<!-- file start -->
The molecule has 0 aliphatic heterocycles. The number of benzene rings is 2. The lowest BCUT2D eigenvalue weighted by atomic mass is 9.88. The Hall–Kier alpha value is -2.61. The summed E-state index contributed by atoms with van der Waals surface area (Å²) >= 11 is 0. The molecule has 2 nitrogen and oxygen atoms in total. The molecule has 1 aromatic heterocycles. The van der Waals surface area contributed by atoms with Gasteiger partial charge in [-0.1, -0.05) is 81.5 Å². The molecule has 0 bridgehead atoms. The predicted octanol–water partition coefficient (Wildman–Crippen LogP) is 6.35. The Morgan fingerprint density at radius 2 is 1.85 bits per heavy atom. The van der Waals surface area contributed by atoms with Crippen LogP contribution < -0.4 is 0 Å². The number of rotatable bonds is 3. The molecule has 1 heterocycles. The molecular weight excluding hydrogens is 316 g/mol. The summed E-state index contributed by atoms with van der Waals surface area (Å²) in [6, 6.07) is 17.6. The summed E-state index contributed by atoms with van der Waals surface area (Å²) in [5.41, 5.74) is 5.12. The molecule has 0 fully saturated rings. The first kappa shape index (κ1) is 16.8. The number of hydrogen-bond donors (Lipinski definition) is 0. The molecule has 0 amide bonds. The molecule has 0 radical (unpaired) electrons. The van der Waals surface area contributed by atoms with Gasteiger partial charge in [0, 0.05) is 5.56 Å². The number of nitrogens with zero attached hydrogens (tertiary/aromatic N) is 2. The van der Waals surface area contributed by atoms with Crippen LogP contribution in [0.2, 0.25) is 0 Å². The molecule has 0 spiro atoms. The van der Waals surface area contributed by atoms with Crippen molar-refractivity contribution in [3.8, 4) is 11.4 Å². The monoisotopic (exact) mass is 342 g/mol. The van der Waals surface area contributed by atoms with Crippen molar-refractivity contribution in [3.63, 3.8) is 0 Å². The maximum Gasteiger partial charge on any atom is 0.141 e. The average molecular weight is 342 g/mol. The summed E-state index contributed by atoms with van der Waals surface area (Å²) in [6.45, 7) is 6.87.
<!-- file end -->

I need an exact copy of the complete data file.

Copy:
The molecule has 0 aliphatic heterocycles. The number of benzene rings is 2. The lowest BCUT2D eigenvalue weighted by atomic mass is 9.88. The Hall–Kier alpha value is -2.61. The summed E-state index contributed by atoms with van der Waals surface area (Å²) >= 11 is 0. The molecule has 2 nitrogen and oxygen atoms in total. The molecule has 1 aromatic heterocycles. The van der Waals surface area contributed by atoms with Gasteiger partial charge in [-0.1, -0.05) is 81.5 Å². The molecule has 0 bridgehead atoms. The predicted octanol–water partition coefficient (Wildman–Crippen LogP) is 6.35. The Morgan fingerprint density at radius 2 is 1.85 bits per heavy atom. The van der Waals surface area contributed by atoms with Crippen LogP contribution < -0.4 is 0 Å². The number of rotatable bonds is 3. The molecule has 1 heterocycles. The molecular weight excluding hydrogens is 316 g/mol. The summed E-state index contributed by atoms with van der Waals surface area (Å²) in [6, 6.07) is 17.6. The summed E-state index contributed by atoms with van der Waals surface area (Å²) in [5.41, 5.74) is 5.12. The molecule has 0 fully saturated rings. The first kappa shape index (κ1) is 16.8. The number of hydrogen-bond donors (Lipinski definition) is 0. The molecule has 0 amide bonds. The molecule has 0 radical (unpaired) electrons. The van der Waals surface area contributed by atoms with Gasteiger partial charge in [0, 0.05) is 5.56 Å². The number of nitrogens with zero attached hydrogens (tertiary/aromatic N) is 2. The van der Waals surface area contributed by atoms with Crippen LogP contribution in [0.2, 0.25) is 0 Å². The molecule has 0 spiro atoms. The van der Waals surface area contributed by atoms with Crippen molar-refractivity contribution in [3.8, 4) is 11.4 Å². The monoisotopic (exact) mass is 342 g/mol. The van der Waals surface area contributed by atoms with Crippen molar-refractivity contribution in [3.63, 3.8) is 0 Å². The maximum Gasteiger partial charge on any atom is 0.141 e. The average molecular weight is 342 g/mol. The summed E-state index contributed by atoms with van der Waals surface area (Å²) in [6.45, 7) is 6.87.